Faced with growing problems in the public school system (falling test scores, over-crowded classrooms, etc.,) NEA officials continue to gloss over the issues and encourage parents and teachers to "suck it up and deal." Rather than admitting and working to solve the problems that no one argues actually exist, the NEA just keeps chanting a mantra that goes something like this:
"As bad as the schools are, they're still better than homeschooling."
A recent mydesert.com post, As Class Sizes Rise, So Does Homeschooling, provides a mixed bag of opinions concerning public schools and homeschooling. The article addresses the problems facing public schools, namely growing class sizes, and suggests that a growing number of parents are choosing to homeschool in order to escape the problems that school officials seem unable to solve. While generally speaking, the post manages to provide a mostly positive view of homeschooling and homeschoolers, the NEA senior policy analyst that was interviewed for the article makes a typical "head-in-the-sand" statement that reveals the disconnect that exists between public school officials and public school parents' growing dissatisfaction with the status quo.
“The NEA believes home- schooling lacks regular interaction with caring, trained professional educators, which we believe greatly aids a child's social, emotional and intellectual development,” said Bob Tate, a senior policy analyst with the NEA. “(Home-schooling) provides no assurance of regular face-to-face interaction with peers in the structured setting of a school, which we believe is an important part of a child's development that cannot be fully realized through online or informal neighborhood interactions,” he added.
The assertions of public school officials that interaction with "trained professionals" is more important for a child's social, emotional, and intellectual development than interaction with his own parents is downright insulting. And their continual insistence on the necessity of school-based socialization is laughable. Their constant harping on these two factors in light of growing evidence to the contrary (see studies in linked article,) proves both their unwillingness to address the real issues that face their schools and a complete lack of concern for the needs of the students and families they are paid to serve.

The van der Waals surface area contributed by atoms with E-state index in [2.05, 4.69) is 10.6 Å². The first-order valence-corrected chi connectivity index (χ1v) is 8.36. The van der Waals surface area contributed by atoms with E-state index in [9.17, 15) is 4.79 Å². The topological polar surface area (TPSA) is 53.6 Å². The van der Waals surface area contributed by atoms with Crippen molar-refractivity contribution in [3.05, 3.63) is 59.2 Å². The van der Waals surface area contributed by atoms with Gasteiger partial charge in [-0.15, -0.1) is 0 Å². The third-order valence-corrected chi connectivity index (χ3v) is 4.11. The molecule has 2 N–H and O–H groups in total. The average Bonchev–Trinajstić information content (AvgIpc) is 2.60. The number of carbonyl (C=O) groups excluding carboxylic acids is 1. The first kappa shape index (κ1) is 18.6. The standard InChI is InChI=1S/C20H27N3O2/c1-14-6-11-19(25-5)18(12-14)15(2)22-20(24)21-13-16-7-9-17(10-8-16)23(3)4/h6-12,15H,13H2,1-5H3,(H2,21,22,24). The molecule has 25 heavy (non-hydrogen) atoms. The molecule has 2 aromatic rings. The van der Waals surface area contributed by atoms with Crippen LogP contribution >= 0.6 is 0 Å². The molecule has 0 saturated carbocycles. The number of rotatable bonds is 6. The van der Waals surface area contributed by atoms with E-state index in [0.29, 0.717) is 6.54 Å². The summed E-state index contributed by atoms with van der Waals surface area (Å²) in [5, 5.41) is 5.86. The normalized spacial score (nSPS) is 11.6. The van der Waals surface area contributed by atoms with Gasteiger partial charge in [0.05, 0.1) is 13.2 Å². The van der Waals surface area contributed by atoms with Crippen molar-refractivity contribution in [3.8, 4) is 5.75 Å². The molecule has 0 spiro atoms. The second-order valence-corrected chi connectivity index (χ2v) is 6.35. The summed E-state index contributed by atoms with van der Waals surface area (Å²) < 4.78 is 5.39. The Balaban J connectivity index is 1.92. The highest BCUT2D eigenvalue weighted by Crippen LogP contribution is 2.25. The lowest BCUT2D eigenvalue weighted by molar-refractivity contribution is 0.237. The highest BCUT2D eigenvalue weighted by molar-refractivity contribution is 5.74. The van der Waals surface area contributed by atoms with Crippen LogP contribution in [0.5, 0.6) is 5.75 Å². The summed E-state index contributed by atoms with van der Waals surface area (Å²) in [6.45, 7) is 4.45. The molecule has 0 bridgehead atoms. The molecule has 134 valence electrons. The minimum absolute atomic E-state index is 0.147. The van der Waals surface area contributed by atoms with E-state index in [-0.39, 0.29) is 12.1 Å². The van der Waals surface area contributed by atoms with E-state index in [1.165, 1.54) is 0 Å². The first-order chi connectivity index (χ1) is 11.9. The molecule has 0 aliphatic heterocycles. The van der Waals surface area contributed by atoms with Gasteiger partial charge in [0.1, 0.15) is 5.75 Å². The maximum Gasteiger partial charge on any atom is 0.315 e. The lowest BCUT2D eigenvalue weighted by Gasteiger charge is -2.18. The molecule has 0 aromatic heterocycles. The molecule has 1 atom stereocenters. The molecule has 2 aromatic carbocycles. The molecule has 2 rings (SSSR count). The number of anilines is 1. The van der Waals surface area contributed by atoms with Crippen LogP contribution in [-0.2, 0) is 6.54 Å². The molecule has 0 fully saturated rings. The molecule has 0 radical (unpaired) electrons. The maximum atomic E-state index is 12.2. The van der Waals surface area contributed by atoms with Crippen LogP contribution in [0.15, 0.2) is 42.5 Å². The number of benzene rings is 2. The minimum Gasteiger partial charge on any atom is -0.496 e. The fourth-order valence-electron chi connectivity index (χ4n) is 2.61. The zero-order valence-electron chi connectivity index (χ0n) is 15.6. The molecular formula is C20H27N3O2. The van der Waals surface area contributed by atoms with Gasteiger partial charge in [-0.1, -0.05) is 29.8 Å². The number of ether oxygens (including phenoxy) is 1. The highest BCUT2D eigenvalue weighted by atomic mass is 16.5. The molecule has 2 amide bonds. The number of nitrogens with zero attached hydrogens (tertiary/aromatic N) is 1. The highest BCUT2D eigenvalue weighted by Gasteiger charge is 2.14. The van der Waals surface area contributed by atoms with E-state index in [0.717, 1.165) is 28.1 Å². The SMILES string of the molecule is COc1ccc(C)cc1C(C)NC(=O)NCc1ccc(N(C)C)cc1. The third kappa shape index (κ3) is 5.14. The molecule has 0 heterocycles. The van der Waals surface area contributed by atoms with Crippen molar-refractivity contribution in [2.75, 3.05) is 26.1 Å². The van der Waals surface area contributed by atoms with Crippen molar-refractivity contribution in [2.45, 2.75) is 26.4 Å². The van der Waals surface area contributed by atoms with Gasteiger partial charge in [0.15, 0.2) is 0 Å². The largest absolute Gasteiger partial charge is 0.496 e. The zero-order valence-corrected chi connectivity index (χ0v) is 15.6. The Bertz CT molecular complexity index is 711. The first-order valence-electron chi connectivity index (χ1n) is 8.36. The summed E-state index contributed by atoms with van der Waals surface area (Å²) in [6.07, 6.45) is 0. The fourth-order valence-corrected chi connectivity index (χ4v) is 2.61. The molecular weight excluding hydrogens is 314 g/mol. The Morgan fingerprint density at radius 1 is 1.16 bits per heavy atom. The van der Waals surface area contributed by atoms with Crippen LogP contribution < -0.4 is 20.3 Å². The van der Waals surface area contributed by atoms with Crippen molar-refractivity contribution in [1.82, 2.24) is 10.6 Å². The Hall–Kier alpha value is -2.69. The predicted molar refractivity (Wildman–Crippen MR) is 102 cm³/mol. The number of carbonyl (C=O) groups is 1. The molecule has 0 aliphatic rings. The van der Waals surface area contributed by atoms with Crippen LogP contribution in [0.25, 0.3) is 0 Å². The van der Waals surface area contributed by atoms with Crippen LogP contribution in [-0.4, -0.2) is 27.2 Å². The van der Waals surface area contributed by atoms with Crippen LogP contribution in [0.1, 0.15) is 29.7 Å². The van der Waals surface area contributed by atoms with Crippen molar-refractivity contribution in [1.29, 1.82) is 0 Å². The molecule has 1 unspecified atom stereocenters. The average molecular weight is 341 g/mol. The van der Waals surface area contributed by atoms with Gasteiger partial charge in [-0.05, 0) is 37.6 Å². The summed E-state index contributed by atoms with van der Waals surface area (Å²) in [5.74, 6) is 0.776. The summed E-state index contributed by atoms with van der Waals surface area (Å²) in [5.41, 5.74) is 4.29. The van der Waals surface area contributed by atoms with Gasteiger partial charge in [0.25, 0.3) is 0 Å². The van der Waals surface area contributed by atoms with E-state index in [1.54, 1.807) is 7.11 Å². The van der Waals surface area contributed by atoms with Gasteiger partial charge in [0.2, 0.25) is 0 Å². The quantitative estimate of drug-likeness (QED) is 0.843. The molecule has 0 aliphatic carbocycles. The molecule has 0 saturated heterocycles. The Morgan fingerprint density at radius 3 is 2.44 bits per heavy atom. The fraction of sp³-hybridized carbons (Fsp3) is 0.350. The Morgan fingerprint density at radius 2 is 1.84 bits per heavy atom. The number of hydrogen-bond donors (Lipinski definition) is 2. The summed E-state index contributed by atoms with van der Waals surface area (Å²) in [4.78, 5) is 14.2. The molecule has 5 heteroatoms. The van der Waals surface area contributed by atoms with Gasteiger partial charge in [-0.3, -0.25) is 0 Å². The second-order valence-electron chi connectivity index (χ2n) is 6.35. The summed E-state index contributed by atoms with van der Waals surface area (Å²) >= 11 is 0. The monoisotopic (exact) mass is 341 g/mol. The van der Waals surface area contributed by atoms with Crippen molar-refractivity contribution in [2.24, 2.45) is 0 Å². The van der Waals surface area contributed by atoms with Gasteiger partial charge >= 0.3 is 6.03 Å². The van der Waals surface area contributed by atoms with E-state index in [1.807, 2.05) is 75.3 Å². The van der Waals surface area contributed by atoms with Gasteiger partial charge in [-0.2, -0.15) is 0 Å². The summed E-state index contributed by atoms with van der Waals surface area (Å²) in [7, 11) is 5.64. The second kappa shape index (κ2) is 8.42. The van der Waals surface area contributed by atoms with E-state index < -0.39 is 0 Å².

There is an adage that expresses the belief that "blowing out someone else's candle won't make your candle burn brighter." The NEA and many local unions and school administrators have long relied on the practice of attempting to blow out the shining candle of homeschooling in an attempt to brighten the glow of their own fading light. Unfortunately, it doesn't work. Parents aren't being fooled and increasingly, they are giving up on the schools. They can see beyond the illusion. As a growing chasm develops between the success of schools and the success of their homeschool counterparts, parents are waking up to the reality that the mantra doesn't ring true...simply chanting it doesn't make it so.
Parents are beginning to demand solutions from our nation's school administrators and from the unions that control the money. And until the self-proclaimed experts of "the system" stop ranting about the supposed short-comings of the competition and begin to own up to their own significant problems AND offer real solutions, the defection will continue.